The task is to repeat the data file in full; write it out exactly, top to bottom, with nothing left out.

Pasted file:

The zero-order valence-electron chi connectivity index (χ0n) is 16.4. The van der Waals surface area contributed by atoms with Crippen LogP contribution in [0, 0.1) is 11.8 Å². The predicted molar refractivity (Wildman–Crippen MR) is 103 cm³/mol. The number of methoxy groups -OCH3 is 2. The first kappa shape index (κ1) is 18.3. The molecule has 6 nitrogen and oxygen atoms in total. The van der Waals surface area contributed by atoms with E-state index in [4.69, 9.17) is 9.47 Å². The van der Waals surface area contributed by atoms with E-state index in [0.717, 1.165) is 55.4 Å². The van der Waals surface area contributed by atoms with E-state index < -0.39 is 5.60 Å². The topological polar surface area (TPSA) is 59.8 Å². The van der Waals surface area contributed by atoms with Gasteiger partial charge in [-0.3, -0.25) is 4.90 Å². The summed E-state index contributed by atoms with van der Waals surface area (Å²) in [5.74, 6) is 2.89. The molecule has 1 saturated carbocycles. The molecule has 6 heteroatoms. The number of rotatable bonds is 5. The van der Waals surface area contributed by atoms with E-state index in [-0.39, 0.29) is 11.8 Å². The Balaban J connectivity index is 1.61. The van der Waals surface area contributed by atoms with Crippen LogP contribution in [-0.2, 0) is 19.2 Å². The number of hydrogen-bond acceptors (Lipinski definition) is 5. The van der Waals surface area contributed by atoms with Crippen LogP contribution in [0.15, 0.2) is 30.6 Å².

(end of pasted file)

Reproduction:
The zero-order valence-electron chi connectivity index (χ0n) is 16.4. The van der Waals surface area contributed by atoms with Crippen LogP contribution in [0, 0.1) is 11.8 Å². The predicted molar refractivity (Wildman–Crippen MR) is 103 cm³/mol. The number of methoxy groups -OCH3 is 2. The first kappa shape index (κ1) is 18.3. The molecule has 6 nitrogen and oxygen atoms in total. The van der Waals surface area contributed by atoms with E-state index in [4.69, 9.17) is 9.47 Å². The van der Waals surface area contributed by atoms with E-state index in [0.717, 1.165) is 55.4 Å². The van der Waals surface area contributed by atoms with E-state index < -0.39 is 5.60 Å². The topological polar surface area (TPSA) is 59.8 Å². The van der Waals surface area contributed by atoms with Gasteiger partial charge in [-0.3, -0.25) is 4.90 Å². The summed E-state index contributed by atoms with van der Waals surface area (Å²) in [5.74, 6) is 2.89. The molecule has 1 saturated carbocycles. The molecule has 6 heteroatoms. The number of rotatable bonds is 5. The van der Waals surface area contributed by atoms with E-state index in [-0.39, 0.29) is 11.8 Å². The Balaban J connectivity index is 1.61. The van der Waals surface area contributed by atoms with Crippen LogP contribution in [-0.2, 0) is 19.2 Å². The number of hydrogen-bond acceptors (Lipinski definition) is 5. The van der Waals surface area contributed by atoms with Crippen LogP contribution in [0.15, 0.2) is 30.6 Å².